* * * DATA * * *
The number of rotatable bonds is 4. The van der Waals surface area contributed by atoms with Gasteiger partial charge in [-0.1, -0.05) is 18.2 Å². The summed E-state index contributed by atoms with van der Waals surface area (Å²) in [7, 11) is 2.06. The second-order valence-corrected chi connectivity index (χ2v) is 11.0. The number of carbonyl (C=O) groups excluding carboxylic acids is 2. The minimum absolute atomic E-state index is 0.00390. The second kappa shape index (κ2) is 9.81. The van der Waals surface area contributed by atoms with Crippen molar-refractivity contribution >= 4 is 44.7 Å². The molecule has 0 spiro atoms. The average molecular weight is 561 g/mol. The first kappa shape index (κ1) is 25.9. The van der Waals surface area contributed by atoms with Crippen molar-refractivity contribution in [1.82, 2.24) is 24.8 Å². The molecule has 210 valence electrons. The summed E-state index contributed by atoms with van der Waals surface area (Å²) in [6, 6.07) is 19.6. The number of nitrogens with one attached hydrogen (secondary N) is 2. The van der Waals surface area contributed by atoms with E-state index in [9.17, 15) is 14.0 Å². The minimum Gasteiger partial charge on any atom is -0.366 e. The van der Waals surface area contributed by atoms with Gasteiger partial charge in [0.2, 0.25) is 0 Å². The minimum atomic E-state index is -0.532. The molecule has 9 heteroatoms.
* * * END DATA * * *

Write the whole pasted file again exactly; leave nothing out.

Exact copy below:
The number of rotatable bonds is 4. The van der Waals surface area contributed by atoms with Gasteiger partial charge in [-0.1, -0.05) is 18.2 Å². The summed E-state index contributed by atoms with van der Waals surface area (Å²) in [7, 11) is 2.06. The second-order valence-corrected chi connectivity index (χ2v) is 11.0. The number of carbonyl (C=O) groups excluding carboxylic acids is 2. The minimum absolute atomic E-state index is 0.00390. The second kappa shape index (κ2) is 9.81. The van der Waals surface area contributed by atoms with Crippen molar-refractivity contribution >= 4 is 44.7 Å². The molecule has 0 spiro atoms. The average molecular weight is 561 g/mol. The first kappa shape index (κ1) is 25.9. The van der Waals surface area contributed by atoms with Crippen molar-refractivity contribution in [1.82, 2.24) is 24.8 Å². The molecule has 210 valence electrons. The summed E-state index contributed by atoms with van der Waals surface area (Å²) in [6, 6.07) is 19.6. The number of nitrogens with one attached hydrogen (secondary N) is 2. The van der Waals surface area contributed by atoms with E-state index in [9.17, 15) is 14.0 Å². The minimum Gasteiger partial charge on any atom is -0.366 e. The van der Waals surface area contributed by atoms with Gasteiger partial charge in [0.2, 0.25) is 0 Å². The minimum atomic E-state index is -0.532. The molecule has 9 heteroatoms.